"Playing doctor" is a phrase used colloquially in the Western world to refer to children examining each other's genitals. It originates from children using the pretend roles of doctor and patient as a pretext for such an examination. However, whether or not such role-playing is involved, the phrase is used to refer to any similar examination.
Playing doctor is distinguished from child-on-child sexual abuse because the latter is an overt and deliberate action directed at sexual stimulation, including orgasm, as compared to anatomical curiosity. Playing doctor is considered by most child psychologists to be a normal step in childhood development between the ages of approximately three and six years, so long as all parties are willing participants and relatively close in age. However, it can be a source of discomfort to some parents to discover their children are engaging in such an activity. Parenting professionals often advise parents to view such a discovery as an opportunity to calmly teach their children about the differences between the sexes, personal privacy, and respecting the privacy of other children.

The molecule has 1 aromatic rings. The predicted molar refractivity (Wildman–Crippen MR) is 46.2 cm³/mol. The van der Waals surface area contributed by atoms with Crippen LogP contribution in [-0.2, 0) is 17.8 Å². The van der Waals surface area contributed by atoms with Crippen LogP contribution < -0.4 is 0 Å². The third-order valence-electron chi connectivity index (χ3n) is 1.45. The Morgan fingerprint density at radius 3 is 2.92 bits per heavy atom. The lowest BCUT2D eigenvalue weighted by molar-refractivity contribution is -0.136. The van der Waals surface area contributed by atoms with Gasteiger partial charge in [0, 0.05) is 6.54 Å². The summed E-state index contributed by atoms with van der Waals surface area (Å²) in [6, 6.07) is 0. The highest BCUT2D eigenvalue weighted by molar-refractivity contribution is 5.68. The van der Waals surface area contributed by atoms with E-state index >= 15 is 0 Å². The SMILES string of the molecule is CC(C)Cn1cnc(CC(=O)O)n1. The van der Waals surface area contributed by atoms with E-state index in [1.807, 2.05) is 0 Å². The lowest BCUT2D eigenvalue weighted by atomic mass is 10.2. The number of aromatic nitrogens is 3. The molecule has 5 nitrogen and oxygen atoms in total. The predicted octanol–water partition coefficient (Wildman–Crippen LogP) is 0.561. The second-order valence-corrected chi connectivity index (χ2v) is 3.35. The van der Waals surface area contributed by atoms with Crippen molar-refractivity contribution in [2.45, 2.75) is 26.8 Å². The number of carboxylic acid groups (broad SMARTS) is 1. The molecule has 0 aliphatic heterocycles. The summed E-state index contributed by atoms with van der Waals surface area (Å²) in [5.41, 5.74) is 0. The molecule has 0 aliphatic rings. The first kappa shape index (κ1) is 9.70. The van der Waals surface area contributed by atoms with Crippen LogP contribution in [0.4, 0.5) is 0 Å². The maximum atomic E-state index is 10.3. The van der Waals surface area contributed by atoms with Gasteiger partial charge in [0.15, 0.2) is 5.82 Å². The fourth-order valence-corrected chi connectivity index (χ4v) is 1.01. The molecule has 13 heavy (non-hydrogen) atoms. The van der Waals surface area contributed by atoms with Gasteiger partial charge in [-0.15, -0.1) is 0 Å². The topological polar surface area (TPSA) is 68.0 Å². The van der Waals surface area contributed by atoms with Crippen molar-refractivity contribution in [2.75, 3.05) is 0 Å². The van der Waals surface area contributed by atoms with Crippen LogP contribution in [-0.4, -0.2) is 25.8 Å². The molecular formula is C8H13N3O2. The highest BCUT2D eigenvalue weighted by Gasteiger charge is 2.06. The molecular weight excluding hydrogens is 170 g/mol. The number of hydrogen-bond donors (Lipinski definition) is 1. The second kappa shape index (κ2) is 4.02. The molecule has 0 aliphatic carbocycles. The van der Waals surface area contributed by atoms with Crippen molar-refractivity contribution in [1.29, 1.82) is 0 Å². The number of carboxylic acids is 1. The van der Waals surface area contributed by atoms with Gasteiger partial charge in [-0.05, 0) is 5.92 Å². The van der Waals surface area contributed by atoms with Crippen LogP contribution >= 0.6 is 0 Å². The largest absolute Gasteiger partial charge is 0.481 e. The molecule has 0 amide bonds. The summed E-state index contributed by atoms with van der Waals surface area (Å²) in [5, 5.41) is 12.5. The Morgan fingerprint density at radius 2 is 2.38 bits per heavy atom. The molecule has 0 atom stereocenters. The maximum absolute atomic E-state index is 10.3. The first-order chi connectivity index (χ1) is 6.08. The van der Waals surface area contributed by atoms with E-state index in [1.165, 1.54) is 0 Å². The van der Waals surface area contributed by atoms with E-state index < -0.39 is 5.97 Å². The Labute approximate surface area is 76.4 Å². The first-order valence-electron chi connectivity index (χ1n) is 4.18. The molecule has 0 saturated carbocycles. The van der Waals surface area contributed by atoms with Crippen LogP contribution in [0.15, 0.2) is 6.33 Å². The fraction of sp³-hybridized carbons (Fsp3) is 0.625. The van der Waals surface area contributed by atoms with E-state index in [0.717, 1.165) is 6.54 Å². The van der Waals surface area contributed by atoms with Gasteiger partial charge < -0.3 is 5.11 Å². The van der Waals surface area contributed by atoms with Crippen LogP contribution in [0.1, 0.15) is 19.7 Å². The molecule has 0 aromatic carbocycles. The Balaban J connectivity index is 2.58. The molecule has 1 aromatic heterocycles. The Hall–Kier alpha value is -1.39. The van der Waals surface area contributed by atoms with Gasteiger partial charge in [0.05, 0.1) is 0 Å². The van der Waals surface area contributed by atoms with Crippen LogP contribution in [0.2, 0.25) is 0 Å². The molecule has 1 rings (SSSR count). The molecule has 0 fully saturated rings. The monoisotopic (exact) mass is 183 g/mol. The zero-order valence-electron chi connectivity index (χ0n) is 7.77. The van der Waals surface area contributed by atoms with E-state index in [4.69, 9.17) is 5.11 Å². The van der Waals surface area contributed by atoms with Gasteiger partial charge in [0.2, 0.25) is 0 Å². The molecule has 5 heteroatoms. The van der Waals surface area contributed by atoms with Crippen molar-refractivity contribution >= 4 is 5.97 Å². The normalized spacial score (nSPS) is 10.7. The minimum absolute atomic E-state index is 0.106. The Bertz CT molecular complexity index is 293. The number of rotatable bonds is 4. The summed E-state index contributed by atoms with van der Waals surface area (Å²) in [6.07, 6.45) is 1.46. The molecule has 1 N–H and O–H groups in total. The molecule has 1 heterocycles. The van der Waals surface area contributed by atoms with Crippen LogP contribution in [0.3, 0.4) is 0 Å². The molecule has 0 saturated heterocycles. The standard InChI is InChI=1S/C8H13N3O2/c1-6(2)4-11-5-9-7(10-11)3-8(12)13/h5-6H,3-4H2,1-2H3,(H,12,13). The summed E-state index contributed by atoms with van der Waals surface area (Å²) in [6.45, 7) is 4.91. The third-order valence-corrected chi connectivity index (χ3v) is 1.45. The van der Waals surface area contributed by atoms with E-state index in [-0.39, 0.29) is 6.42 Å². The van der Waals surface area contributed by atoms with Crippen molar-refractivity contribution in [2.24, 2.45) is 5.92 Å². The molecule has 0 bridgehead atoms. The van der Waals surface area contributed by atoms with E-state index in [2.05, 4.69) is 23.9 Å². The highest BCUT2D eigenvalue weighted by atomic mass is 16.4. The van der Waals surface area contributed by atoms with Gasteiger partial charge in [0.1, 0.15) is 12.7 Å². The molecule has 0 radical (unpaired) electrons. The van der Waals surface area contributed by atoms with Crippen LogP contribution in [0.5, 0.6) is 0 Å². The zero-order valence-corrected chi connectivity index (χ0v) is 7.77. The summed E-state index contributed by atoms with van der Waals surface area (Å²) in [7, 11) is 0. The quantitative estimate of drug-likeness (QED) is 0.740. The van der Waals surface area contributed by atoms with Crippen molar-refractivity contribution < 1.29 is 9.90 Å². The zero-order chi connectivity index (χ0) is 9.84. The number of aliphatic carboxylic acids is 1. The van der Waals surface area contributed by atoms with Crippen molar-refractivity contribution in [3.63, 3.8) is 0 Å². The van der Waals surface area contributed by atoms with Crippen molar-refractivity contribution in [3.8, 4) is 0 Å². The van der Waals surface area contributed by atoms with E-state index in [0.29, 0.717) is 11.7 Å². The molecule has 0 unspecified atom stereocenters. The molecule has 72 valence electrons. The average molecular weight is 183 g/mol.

A study by American sexologist Alfred Kinsey published in the book, Sexual Behavior in the Human Male (1948), found that 36.6% of all 10-year-old children practice heterosexual and homosexual doctor play.
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